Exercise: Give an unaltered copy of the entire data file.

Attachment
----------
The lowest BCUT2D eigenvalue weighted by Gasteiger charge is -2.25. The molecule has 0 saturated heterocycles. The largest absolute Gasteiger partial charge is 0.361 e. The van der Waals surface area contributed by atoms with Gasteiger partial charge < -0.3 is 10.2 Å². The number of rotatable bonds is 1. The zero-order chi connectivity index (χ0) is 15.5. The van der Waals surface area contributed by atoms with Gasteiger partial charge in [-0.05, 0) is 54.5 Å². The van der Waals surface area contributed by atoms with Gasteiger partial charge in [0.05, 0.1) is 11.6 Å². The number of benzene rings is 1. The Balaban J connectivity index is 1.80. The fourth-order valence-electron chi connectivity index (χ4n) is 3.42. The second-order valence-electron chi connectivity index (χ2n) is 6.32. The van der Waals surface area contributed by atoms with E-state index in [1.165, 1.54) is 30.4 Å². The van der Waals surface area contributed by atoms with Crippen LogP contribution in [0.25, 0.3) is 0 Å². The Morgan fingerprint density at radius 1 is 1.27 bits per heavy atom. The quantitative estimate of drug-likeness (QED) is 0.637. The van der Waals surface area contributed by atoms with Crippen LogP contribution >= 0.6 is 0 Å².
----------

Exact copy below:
The lowest BCUT2D eigenvalue weighted by Gasteiger charge is -2.25. The molecule has 0 saturated heterocycles. The largest absolute Gasteiger partial charge is 0.361 e. The van der Waals surface area contributed by atoms with Gasteiger partial charge < -0.3 is 10.2 Å². The number of rotatable bonds is 1. The zero-order chi connectivity index (χ0) is 15.5. The van der Waals surface area contributed by atoms with Gasteiger partial charge in [-0.05, 0) is 54.5 Å². The van der Waals surface area contributed by atoms with Gasteiger partial charge in [0.05, 0.1) is 11.6 Å². The number of benzene rings is 1. The Balaban J connectivity index is 1.80. The fourth-order valence-electron chi connectivity index (χ4n) is 3.42. The second-order valence-electron chi connectivity index (χ2n) is 6.32. The van der Waals surface area contributed by atoms with E-state index in [1.165, 1.54) is 30.4 Å². The van der Waals surface area contributed by atoms with Crippen LogP contribution in [0.25, 0.3) is 0 Å². The Morgan fingerprint density at radius 1 is 1.27 bits per heavy atom. The quantitative estimate of drug-likeness (QED) is 0.637. The van der Waals surface area contributed by atoms with Crippen LogP contribution >= 0.6 is 0 Å².